market place was the only open space in an ancient city and naturally served as the children's playground.
We have piped: i.e., played joyful music such as was used for dancing at a wedding. For music and dancing at
a feast, cf. Luke 15, 25. You have not mourned: the children at play imitated the oriental custom
of giving exaggerated signs of grief at a funeral (cf. Mark 5, 38). 18 f.
Application of the parable. The men of this generation are like these peevish children: they are satisfied neither with
John's asceticism nor with Christ's deep humanity, ignoring the stern preaching of the Baptist by saying, "He is demented,"
and rejecting the teaching of Jesus by saying, "He is a sinner like the rest of men." And wisdom is justified by
her children: the best Greek manuscripts in Matthew read, "by her works;" the reading "by her children" has been taken
over from Luke; but both expressions are synonymous, for "children" is a common Semitic figure for "works." The whole
expression is evidently proverbial, as shown by use of the Greek aorist tense in the sense of a universal present, the so-called
"gnomic aorist." The sense of the proverb is probably this: a wise man proves that he is wise by his actions; therefore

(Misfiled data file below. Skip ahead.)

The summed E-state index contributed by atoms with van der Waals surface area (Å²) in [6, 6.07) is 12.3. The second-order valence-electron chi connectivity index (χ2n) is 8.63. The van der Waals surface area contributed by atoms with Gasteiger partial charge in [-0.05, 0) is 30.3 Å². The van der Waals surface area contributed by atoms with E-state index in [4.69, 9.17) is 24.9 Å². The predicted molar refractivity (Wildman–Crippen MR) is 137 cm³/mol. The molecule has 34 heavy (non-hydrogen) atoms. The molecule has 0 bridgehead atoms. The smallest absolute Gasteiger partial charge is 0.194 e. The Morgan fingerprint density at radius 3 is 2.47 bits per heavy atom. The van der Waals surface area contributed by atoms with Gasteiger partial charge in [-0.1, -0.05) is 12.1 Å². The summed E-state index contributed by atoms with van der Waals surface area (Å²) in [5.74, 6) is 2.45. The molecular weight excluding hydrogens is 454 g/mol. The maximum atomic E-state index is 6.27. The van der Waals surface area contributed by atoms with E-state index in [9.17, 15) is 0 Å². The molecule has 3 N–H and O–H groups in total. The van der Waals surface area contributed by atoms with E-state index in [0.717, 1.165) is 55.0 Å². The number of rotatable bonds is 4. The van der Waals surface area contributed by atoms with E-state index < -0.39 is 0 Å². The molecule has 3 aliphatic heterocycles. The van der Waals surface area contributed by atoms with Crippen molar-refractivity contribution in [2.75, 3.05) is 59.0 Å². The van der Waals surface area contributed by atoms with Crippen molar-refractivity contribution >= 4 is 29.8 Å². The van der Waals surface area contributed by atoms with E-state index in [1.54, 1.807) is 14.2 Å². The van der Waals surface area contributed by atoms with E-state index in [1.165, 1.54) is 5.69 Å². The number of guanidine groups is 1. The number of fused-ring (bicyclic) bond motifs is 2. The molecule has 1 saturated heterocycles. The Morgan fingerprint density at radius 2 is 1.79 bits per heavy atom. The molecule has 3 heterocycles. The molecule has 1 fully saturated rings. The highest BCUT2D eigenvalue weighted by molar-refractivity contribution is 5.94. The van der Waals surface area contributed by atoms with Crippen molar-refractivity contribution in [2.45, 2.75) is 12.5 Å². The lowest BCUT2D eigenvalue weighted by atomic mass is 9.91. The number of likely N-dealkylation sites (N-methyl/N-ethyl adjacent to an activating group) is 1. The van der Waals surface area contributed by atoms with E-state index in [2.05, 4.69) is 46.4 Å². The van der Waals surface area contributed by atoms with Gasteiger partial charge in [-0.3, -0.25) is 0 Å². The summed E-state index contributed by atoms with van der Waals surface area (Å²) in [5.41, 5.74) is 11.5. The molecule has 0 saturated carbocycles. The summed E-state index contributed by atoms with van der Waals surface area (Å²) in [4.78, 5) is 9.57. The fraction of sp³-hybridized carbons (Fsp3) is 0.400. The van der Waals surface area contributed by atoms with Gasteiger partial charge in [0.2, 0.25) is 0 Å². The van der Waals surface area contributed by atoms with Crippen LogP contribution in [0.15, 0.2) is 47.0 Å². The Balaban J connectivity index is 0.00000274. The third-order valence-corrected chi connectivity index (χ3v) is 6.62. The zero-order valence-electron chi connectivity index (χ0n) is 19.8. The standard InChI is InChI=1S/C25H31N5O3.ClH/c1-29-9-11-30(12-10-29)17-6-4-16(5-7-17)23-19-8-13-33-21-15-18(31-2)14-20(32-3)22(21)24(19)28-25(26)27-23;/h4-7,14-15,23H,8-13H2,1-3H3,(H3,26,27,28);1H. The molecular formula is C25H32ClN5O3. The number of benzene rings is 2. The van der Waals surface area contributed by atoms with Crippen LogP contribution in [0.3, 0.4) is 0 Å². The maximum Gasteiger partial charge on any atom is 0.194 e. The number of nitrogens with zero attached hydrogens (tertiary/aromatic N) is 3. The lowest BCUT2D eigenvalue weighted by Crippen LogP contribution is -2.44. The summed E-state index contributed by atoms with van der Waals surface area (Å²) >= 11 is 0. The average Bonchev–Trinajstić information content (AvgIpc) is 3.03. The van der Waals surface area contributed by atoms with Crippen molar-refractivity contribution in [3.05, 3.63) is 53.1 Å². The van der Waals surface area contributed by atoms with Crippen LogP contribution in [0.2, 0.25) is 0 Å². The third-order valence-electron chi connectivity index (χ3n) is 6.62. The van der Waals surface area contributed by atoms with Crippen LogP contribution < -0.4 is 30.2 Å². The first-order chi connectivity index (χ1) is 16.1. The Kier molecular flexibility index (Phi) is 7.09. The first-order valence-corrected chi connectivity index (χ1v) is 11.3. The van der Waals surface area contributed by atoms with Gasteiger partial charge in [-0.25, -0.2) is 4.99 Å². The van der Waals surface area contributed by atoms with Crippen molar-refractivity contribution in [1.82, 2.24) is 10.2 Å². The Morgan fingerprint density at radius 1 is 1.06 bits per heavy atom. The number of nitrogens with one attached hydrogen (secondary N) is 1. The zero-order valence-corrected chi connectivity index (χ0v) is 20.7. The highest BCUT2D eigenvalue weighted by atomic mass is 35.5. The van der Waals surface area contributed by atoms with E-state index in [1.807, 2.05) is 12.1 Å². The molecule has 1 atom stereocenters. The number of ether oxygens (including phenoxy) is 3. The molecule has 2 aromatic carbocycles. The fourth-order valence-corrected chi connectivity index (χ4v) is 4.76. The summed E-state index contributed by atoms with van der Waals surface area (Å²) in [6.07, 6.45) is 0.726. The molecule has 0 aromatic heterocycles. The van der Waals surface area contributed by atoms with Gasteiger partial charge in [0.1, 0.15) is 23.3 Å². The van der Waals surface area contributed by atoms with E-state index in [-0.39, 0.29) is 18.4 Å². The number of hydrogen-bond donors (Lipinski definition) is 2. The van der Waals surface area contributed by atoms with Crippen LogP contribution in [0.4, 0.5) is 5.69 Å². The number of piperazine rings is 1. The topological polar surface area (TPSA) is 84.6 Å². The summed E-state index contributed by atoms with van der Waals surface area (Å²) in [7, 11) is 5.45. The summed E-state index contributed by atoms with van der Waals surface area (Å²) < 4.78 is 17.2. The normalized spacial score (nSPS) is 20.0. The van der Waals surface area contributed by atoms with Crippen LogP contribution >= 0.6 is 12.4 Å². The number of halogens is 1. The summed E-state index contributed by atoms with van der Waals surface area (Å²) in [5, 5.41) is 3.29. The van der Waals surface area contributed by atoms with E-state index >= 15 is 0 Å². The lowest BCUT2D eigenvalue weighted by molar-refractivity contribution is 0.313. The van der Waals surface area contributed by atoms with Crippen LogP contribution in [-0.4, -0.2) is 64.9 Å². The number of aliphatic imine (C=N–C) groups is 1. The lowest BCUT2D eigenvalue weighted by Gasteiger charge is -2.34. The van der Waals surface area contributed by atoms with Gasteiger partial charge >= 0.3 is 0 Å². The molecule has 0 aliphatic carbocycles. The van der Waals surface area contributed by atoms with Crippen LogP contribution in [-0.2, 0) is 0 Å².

the way the Scribes and Pharisees act proves that they are fools.
The Impenitent Towns. Parallel in Luke 10, 13-15. It is doubtful on what occasion Jesus spoke
these Woes against the towns that rejected His teachings. 21. Corozain was
evidently a town of some importance, for this town and Bethsaida are here compared with the two important cities of Tyre and
Sidon on the Phoenician coast. Today it is represented by a few ruins (Khirbet) known as Kerazeh, about two miles north
of Tell Hum (Capharnaum), a mute witness of God's punishment. This is the only place in which Corozain is mentioned
in the New Testament, yet it was one of the towns in which most of His miracles were worked (20): a clear proof that
our four Gospels give but a small part of our Lord's activity. On the site of Bethsaida, see Commentary on 14,
13. Tyre and Sidon are large commercial cities whose riches and luxury undoubtedly made them corrupt with sin
and vice. The frequent invectives of the Prophets (cf. especially Isa. 23; Ezech. 26-28) against these
two cities had made the proverbial examples of wickedness. Christ passed near them on one occasion, but it seemed He
did not enter the cities themselves (cf. Matt. 15, 21; Mark 7, 24.31). This region was almost entirely
pagan, although there were probably small Jewish colonies there (cf. Mark 3, 8; Luke 6, 17); later on St.